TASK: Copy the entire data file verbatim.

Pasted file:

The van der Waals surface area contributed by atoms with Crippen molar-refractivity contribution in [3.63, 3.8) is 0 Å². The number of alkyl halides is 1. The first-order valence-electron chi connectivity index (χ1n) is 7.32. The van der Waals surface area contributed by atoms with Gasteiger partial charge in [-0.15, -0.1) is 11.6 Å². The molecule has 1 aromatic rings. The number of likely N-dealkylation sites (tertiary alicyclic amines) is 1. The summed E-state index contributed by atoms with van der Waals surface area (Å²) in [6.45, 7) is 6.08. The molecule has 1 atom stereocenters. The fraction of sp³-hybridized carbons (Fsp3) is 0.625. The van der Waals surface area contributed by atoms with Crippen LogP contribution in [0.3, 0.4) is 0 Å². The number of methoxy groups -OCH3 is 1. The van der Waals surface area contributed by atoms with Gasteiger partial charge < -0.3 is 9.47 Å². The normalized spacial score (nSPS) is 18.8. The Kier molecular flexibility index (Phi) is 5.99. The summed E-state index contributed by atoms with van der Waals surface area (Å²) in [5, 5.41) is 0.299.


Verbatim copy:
The van der Waals surface area contributed by atoms with Crippen molar-refractivity contribution in [3.63, 3.8) is 0 Å². The number of alkyl halides is 1. The first-order valence-electron chi connectivity index (χ1n) is 7.32. The van der Waals surface area contributed by atoms with Gasteiger partial charge in [-0.15, -0.1) is 11.6 Å². The molecule has 1 aromatic rings. The number of likely N-dealkylation sites (tertiary alicyclic amines) is 1. The summed E-state index contributed by atoms with van der Waals surface area (Å²) in [6.45, 7) is 6.08. The molecule has 1 atom stereocenters. The fraction of sp³-hybridized carbons (Fsp3) is 0.625. The van der Waals surface area contributed by atoms with Crippen LogP contribution in [0.3, 0.4) is 0 Å². The number of methoxy groups -OCH3 is 1. The van der Waals surface area contributed by atoms with Gasteiger partial charge < -0.3 is 9.47 Å². The normalized spacial score (nSPS) is 18.8. The Kier molecular flexibility index (Phi) is 5.99. The summed E-state index contributed by atoms with van der Waals surface area (Å²) in [5, 5.41) is 0.299.